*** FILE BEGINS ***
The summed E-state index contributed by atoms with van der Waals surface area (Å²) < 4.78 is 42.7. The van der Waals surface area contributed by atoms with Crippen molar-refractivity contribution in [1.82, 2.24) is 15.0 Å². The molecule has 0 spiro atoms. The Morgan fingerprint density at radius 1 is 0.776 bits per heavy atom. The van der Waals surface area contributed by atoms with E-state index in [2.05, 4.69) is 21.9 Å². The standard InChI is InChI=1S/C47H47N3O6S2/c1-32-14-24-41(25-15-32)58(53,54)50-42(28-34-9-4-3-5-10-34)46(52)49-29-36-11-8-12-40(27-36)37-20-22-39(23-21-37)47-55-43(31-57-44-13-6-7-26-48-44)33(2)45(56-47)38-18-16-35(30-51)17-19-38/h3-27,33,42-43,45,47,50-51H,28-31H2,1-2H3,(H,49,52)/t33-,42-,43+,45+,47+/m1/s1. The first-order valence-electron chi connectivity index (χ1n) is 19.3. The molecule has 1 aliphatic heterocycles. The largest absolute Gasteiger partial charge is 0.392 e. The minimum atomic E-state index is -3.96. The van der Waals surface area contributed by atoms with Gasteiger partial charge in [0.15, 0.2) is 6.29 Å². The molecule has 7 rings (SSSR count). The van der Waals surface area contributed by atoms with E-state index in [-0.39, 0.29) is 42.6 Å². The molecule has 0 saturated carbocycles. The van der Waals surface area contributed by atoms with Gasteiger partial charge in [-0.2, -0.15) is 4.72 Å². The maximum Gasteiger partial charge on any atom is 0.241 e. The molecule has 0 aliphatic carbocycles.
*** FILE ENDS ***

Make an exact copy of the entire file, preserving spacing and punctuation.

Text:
The summed E-state index contributed by atoms with van der Waals surface area (Å²) < 4.78 is 42.7. The van der Waals surface area contributed by atoms with Crippen molar-refractivity contribution in [1.82, 2.24) is 15.0 Å². The molecule has 0 spiro atoms. The Morgan fingerprint density at radius 1 is 0.776 bits per heavy atom. The van der Waals surface area contributed by atoms with E-state index in [2.05, 4.69) is 21.9 Å². The standard InChI is InChI=1S/C47H47N3O6S2/c1-32-14-24-41(25-15-32)58(53,54)50-42(28-34-9-4-3-5-10-34)46(52)49-29-36-11-8-12-40(27-36)37-20-22-39(23-21-37)47-55-43(31-57-44-13-6-7-26-48-44)33(2)45(56-47)38-18-16-35(30-51)17-19-38/h3-27,33,42-43,45,47,50-51H,28-31H2,1-2H3,(H,49,52)/t33-,42-,43+,45+,47+/m1/s1. The first-order valence-electron chi connectivity index (χ1n) is 19.3. The molecule has 1 aliphatic heterocycles. The largest absolute Gasteiger partial charge is 0.392 e. The minimum atomic E-state index is -3.96. The van der Waals surface area contributed by atoms with Gasteiger partial charge in [0.15, 0.2) is 6.29 Å². The molecule has 7 rings (SSSR count). The van der Waals surface area contributed by atoms with E-state index in [-0.39, 0.29) is 42.6 Å². The molecule has 0 saturated carbocycles. The van der Waals surface area contributed by atoms with Gasteiger partial charge in [-0.2, -0.15) is 4.72 Å². The maximum Gasteiger partial charge on any atom is 0.241 e. The molecule has 0 aliphatic carbocycles.